Friday, May 20, 2022
Malcolm Jenkins Sets the Record Straight on NFL Protests
By By Amanda Scurlock, Sports Writer
Published June 14, 2018

From left, Philadelphia Eagles’ Malcolm Jenkins, former NFL player Anquan Boldin, and New England Patriots’ Devin McCourty listen to a question from the audience during a session to discuss criminal justice issues with other current and former NFL football players at Harvard Law School, Friday, March 23, 2018, in Cambridge, Mass. (AP Photo/Josh Reynolds)

Philadelphia Eagles safety Malcolm Jenkins furthered the conversation on the NFL protest without even speaking. Last week during the franchises media availability, Jenkins explained to journalists the reasoning behind why athletes like Colin Kaepernick chose to take a knee, by writing it on giant white poster boards.

On the poster board where statistics about the school-to-prison pipeline, mass incarceration, police brutality and NFL player’s efforts to thwart unsatisfactory practices in the justice system.  Jenkins does this one week after the Eagles were supposed to visit the White House to celebrate their Super Bowl victory.

When Trump disinvited Philadelphia from the White House celebration, it was because of their different views on the National Anthem.

New Orleans Saints’ Demario Davis speaks during a session to discuss criminal justice issues with other current and former NFL football players at Harvard Law School, Friday, March 23, 2018, in Cambridge, Mass. (AP Photo/Josh Reynolds)

“[The Philadelphia Eagles] disagree with their president because he insists that they proudly stand for the National Anthem, hand on heart, in honor of the great men and women of our military and the people of our country,” Trump said in a statement.


NFL players has explained via Twitter how the National Anthem protest was not done to shun the military. Jenkins used silence and statistics to show how the protest is about the American justice system that has a long history of over policing people of color. Reporters in a scrum asked him questions in relation to the cancelled White House celebration, but he did not respond, only showing the cards one at a time.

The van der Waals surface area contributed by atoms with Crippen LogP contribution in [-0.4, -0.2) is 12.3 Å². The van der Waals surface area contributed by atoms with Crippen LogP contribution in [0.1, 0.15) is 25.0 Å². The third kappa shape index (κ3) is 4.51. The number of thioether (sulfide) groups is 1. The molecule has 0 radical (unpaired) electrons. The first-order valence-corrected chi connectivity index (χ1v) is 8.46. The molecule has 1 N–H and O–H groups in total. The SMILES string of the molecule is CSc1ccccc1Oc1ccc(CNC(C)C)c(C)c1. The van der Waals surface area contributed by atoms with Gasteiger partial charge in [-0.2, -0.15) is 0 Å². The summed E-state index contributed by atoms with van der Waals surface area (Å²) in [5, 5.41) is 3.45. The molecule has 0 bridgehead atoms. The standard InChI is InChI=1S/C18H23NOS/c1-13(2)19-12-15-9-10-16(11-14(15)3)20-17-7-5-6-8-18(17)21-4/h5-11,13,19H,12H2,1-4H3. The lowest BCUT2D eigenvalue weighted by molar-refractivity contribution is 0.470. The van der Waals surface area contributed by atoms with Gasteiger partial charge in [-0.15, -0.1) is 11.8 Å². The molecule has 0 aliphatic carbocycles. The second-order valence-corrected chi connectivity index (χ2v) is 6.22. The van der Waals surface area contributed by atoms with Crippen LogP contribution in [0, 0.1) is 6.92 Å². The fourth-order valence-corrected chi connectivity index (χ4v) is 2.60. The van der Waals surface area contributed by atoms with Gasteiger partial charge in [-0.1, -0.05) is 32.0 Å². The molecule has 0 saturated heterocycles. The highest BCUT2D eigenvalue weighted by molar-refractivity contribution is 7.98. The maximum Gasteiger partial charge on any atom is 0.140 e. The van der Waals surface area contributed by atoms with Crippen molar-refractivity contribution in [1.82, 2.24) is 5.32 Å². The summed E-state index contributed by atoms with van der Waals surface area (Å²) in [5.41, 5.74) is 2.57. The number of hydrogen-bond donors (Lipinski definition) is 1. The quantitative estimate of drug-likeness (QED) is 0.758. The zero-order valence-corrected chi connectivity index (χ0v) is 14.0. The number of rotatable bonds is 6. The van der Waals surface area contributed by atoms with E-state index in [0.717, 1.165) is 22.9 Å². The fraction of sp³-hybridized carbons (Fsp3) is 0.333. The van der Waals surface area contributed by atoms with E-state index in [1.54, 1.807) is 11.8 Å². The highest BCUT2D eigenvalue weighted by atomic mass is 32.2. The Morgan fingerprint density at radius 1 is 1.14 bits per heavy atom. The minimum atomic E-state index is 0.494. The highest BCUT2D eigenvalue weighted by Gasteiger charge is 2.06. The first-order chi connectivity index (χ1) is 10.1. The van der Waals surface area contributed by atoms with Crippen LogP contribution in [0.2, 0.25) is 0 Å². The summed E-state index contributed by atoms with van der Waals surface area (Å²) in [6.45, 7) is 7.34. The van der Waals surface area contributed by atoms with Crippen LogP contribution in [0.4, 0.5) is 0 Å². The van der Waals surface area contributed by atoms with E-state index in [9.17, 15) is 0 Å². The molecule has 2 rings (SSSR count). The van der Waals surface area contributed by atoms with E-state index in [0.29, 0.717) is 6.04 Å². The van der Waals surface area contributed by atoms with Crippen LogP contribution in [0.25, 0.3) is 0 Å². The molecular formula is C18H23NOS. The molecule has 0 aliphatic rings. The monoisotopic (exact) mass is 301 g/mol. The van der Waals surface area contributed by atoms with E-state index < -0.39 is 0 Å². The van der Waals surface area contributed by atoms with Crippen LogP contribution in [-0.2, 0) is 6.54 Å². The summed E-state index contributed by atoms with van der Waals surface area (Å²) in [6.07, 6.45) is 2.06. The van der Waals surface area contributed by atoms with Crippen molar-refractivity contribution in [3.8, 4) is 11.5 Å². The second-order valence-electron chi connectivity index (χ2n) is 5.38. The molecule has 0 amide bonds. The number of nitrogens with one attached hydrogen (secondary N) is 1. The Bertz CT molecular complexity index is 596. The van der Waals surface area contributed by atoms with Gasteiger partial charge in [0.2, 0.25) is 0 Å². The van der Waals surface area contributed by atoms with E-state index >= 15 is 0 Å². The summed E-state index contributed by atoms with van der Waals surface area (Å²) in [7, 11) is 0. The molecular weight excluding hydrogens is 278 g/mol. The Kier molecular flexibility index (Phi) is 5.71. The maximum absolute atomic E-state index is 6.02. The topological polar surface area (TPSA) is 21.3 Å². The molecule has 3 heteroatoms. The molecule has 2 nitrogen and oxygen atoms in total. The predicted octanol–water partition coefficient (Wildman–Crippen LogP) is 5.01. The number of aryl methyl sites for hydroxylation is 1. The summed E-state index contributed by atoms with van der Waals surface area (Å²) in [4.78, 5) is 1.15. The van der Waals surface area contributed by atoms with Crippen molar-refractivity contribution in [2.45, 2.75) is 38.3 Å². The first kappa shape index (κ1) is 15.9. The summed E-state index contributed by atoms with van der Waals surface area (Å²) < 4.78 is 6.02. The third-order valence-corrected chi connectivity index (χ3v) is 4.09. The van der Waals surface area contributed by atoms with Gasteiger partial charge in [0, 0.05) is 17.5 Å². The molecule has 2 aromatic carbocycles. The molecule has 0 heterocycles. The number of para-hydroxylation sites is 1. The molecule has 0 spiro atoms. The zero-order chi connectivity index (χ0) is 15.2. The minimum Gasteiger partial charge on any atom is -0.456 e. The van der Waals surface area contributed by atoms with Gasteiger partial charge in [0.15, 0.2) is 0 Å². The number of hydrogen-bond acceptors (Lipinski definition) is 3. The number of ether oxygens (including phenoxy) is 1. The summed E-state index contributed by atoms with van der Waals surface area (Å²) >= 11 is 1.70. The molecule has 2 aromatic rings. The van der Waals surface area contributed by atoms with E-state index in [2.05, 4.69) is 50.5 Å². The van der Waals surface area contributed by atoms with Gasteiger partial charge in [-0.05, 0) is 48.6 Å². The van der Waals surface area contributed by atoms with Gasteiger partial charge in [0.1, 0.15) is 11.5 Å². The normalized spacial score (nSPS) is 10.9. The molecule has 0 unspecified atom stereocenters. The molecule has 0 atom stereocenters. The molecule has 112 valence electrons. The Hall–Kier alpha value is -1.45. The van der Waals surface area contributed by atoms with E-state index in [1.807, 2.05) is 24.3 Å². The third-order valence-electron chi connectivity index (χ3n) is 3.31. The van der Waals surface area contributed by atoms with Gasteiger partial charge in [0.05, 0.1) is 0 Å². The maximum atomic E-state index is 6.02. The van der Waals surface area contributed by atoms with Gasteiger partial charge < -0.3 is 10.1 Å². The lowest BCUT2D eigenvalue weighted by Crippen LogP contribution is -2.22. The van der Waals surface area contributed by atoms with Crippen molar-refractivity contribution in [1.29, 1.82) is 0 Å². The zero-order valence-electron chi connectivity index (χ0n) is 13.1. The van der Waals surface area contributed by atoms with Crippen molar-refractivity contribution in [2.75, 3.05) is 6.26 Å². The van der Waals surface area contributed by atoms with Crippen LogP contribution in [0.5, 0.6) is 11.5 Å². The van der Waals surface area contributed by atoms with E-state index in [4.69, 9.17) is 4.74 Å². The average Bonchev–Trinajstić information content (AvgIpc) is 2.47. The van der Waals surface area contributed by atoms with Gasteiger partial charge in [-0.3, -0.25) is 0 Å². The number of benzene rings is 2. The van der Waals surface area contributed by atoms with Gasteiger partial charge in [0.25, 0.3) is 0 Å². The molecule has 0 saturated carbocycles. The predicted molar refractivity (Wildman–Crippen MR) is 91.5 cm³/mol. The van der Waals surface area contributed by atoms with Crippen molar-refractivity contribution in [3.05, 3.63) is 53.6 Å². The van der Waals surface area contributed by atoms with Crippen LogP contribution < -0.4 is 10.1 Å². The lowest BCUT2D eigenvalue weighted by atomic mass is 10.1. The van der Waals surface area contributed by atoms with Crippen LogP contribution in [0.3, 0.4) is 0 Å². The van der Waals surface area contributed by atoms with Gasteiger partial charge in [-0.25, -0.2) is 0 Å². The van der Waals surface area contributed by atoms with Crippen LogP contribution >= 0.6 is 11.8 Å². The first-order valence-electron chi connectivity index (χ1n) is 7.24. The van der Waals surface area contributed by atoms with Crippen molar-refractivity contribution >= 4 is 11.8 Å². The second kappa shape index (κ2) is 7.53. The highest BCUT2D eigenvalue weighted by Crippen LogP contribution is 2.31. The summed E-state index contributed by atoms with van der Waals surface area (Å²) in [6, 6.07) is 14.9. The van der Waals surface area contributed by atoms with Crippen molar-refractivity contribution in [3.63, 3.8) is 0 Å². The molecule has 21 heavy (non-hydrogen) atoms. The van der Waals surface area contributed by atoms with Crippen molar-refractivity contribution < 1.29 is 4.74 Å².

One card noted how every year around 200,000 juveniles get charged as adults, often times for nonviolent crimes. Another showed how 439 people have been shot and killed by police since the beginning of the year. Black men made up a quarter of those deaths.

“Any given night 500,000 sit in jail. Convicted? No. Too Poor? Yes #endcashbail” one card stated.

Jenkins also expressed Kaepernick’s $1 million donation to organizations and called Josh Norman, Michael Bennett, and Richard Sherman among other NFL players “True Patriots” on the cards. A reoccurring card through his sequence entailed three words: “You Aren’t Listening.”

Jenkins-Philadelphia Eagles safety Malcolm Jenkins (27) drops into coverage in action against the New England Patriots Sunday February 4, 2018 in Minneapolis, site of Super Bowl XLII. (Damian Strohmeyer via AP)

Jenkins has since published photos of the cards used during the media availability on his Twitter account with the caption “You Aren’t Listening!” The video of his quiet explanation had since gone viral, gaining millions of reviews.

It even was a topic of discussion in Comedy Central’s The Daily Show. The show’s host, comedian Trevor Noah, held up a sign stating “This Guy’s A Genius” in response to the cards with the audience cheering in favor of Jenkins.

The Super Bowl Champion safety wanted to show how NFL players were doing more than just protesting during the national anthem and how they were working to change regulations that hurt marginalized communities.


New Orleans Saints players Ben Watson and Demario Davis advocated for Louisiana House Bill 265, a bill that allows people who had convicted a felony to get their voting rights restored. The bill was passed last month.

Anquan Boldin, a 14-year NFL vet, joined forces with Jenkins to create the Players Coalition. The organization now consists of 75 professional and former football players with the goal of empowering disparaged communities and working on relations between police and civilians among other issues.

Defensive end Michael Bennett, who was traded to the Eagles in the offseason, commended his new teammate during his first day of practice in Philadelphia.

“Malcolm has put himself out there to be a great leader and a just a great person in general,” Bennett said. “He has so much integrity. Any time you take criticism for something you believe in, it’s always hard, but Malcolm is a great guy and he always does what he needs to do.”

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